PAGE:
3. Determine How to Exit Your Business. If the business is being sold to an outsider, you’ve settled on a straightforward and hopefully uncontroversial exit plan.  On the other hand, if the business is being transferred within the family, a whole host of issues arise.  For example, if one child is deeply involved in the business to the exclusion of the other children, you may need to equalize your estate by making gifts or bequests of other property to the other children if  the involved child is going to receive your share of the business.  Further, if more than one child is involved or if you want to control the behavior of the involved children, you may want to transfer your ownership interest in the business to a trust for the benefit of the involved children or for all of them.  Drafting these trusts and the succession planning relating to the trusts becomes particularly challenging if you want to retain control of the business until your death or your spouse’s death.  You must carefully consider estate taxes and income taxes when engaging in family business transfers, because you do not want your heirs to be forced into selling a lucrative business to pay the transfer tax liabilities generated at your death (or during your life in the case of gifts).  If an intra-family sale is not for you but you are contemplating selling the business to the employees, a variety of options exist.  These options may include employee stock ownership plans, buy-sell agreements funded with life and disability insurance and many other vehicles.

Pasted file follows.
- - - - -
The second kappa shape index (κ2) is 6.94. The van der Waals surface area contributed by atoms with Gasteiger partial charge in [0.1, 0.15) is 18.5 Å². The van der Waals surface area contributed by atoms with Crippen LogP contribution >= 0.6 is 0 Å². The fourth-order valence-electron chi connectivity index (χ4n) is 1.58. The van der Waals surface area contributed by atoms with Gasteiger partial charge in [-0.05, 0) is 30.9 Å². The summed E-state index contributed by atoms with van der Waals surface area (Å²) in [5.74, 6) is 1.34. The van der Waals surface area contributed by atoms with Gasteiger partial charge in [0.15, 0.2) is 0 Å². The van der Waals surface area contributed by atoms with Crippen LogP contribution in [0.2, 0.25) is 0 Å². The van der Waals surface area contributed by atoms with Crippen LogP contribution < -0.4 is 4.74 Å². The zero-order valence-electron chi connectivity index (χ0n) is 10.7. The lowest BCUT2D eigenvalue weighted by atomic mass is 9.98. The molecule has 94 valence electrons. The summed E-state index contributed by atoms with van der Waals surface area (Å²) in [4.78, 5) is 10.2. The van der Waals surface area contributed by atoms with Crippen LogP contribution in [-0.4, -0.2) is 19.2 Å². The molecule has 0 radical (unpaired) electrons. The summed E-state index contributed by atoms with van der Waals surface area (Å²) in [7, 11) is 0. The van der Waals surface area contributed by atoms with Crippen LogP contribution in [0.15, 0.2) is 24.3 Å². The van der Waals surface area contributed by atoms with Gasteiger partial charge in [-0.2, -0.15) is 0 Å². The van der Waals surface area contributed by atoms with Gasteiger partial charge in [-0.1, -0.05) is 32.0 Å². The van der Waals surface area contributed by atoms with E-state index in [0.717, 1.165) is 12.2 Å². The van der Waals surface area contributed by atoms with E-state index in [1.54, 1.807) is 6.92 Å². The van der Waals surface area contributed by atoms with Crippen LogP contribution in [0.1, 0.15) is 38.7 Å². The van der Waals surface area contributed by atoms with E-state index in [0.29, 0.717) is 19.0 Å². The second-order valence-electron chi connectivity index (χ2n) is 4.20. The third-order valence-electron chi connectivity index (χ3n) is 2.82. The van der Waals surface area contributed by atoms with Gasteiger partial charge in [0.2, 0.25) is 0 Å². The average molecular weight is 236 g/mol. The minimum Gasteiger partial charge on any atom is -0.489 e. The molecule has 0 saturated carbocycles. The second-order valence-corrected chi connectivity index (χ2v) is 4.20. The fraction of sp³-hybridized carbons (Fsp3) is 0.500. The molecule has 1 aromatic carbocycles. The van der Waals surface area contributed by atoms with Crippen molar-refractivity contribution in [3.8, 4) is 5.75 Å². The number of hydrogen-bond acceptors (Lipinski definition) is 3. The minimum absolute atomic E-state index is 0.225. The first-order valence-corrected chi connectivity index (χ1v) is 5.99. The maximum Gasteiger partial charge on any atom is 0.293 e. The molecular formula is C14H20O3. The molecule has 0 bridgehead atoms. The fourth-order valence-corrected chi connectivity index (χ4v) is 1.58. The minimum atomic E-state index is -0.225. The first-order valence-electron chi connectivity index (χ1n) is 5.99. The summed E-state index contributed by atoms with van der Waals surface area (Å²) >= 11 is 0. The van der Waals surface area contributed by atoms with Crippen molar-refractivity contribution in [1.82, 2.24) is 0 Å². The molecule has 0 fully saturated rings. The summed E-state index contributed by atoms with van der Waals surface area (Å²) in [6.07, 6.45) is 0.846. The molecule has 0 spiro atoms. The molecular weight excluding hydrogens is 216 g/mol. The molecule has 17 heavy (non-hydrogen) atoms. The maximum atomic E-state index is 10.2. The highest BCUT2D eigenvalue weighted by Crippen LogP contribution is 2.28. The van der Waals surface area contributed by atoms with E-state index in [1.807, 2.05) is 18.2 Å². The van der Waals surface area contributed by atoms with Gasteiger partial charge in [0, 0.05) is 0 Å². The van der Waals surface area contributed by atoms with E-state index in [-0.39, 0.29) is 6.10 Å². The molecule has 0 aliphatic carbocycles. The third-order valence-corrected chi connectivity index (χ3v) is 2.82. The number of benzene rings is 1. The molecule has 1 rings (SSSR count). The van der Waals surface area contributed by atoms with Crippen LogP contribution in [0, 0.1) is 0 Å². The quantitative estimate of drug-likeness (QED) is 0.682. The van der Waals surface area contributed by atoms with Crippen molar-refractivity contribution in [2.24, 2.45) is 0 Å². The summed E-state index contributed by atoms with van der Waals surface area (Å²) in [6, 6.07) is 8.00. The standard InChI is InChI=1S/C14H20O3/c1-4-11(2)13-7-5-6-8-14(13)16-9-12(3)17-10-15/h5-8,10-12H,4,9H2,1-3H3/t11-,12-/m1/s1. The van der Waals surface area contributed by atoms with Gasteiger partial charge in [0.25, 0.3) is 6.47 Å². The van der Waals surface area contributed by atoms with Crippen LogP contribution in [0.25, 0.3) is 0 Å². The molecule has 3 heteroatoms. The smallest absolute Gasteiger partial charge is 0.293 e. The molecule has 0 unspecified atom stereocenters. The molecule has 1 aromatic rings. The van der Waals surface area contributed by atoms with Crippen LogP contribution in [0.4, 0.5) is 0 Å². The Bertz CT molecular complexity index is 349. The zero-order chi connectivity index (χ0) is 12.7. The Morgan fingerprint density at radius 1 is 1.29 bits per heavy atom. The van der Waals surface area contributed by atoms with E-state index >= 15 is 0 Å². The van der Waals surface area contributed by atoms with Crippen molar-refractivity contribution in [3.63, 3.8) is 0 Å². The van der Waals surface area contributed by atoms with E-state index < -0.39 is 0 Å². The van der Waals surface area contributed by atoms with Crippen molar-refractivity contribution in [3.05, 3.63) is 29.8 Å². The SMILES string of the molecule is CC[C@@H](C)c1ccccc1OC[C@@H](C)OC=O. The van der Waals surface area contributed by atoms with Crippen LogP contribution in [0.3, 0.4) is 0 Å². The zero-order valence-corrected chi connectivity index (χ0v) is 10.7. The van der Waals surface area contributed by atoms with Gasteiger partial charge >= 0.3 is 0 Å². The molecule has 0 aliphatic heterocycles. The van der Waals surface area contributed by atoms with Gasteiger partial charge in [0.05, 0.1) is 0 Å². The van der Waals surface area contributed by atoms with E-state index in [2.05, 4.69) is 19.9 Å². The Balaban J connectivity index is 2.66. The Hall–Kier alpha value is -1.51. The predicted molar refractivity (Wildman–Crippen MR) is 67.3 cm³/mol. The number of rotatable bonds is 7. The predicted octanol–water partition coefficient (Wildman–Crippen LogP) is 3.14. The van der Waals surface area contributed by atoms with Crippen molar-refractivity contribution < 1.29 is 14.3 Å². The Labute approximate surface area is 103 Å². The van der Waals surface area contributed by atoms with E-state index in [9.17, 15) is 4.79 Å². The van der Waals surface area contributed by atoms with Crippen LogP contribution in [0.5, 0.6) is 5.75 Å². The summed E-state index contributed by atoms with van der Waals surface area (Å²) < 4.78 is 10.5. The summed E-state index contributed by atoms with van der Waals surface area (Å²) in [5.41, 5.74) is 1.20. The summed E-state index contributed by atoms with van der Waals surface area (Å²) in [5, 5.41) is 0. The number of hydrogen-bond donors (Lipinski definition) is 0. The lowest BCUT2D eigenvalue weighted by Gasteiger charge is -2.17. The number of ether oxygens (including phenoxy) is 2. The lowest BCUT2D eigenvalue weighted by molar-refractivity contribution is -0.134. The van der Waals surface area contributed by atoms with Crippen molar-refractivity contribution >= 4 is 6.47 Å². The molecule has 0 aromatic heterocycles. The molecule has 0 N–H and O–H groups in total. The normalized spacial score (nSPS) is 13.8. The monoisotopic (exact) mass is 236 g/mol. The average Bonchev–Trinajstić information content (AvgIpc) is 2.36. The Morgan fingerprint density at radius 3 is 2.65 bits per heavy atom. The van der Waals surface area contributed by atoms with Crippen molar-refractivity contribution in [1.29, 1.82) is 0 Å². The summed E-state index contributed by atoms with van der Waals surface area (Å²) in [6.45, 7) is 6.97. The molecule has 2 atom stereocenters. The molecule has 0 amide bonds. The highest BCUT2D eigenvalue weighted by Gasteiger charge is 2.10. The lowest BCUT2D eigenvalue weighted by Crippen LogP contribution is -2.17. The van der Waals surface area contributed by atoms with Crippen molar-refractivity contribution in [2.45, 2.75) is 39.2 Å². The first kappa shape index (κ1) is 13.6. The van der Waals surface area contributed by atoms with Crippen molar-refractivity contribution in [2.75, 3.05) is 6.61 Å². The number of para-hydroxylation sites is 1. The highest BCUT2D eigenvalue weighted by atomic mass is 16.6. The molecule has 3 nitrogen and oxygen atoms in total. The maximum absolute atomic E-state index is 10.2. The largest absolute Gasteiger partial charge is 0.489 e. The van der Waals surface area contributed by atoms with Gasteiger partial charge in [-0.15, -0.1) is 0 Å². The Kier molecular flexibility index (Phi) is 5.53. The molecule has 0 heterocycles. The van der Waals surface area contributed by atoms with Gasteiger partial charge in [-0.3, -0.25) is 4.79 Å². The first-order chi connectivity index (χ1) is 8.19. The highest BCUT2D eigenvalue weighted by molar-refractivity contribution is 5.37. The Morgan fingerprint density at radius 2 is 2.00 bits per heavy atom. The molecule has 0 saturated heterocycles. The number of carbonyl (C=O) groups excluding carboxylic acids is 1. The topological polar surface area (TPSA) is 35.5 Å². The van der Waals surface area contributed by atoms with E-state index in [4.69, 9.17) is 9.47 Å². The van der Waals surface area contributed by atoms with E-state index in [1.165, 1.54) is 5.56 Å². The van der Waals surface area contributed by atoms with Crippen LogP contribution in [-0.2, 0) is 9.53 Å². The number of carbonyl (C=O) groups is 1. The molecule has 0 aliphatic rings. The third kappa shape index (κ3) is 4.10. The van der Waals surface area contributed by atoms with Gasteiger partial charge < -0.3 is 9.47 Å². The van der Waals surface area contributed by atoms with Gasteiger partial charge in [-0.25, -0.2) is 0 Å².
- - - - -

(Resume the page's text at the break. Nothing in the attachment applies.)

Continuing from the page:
4. Draw Up the Documents! Have your business/tax/estate planning attorney draw up the business succession documents. And have them reviewed by your advisory team for consistency with your financial, tax and business goals and objectives.  Then, you should work with the team annually, as noted above to refine the documents as your goals and objectives change over the years.  It is not too early to begin your succession planning!

© 2016 Odin, Feldman & Pittleman, P.C.

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About this Author

Wayne M. Zell‚, Tax Attorney, Odin Feldman Law Firm ";
Shareholder

Wayne Zell’s extensive background as an attorney, CPA, and entrepreneur provide him a wealth of insight to his clients’ business operations and challenges. In addition to working at law firms, he has worked for three of the former “Big Eight” accounting firms. His understanding of small business dynamics grew from the time he served as General Counsel and CFO of YellowBrix, Inc., an internet content provider and enterprise software developer.

For over 30 years, Wayne has counseled clients as an attorney, accountant, and business advisor in a wide range of industries, including...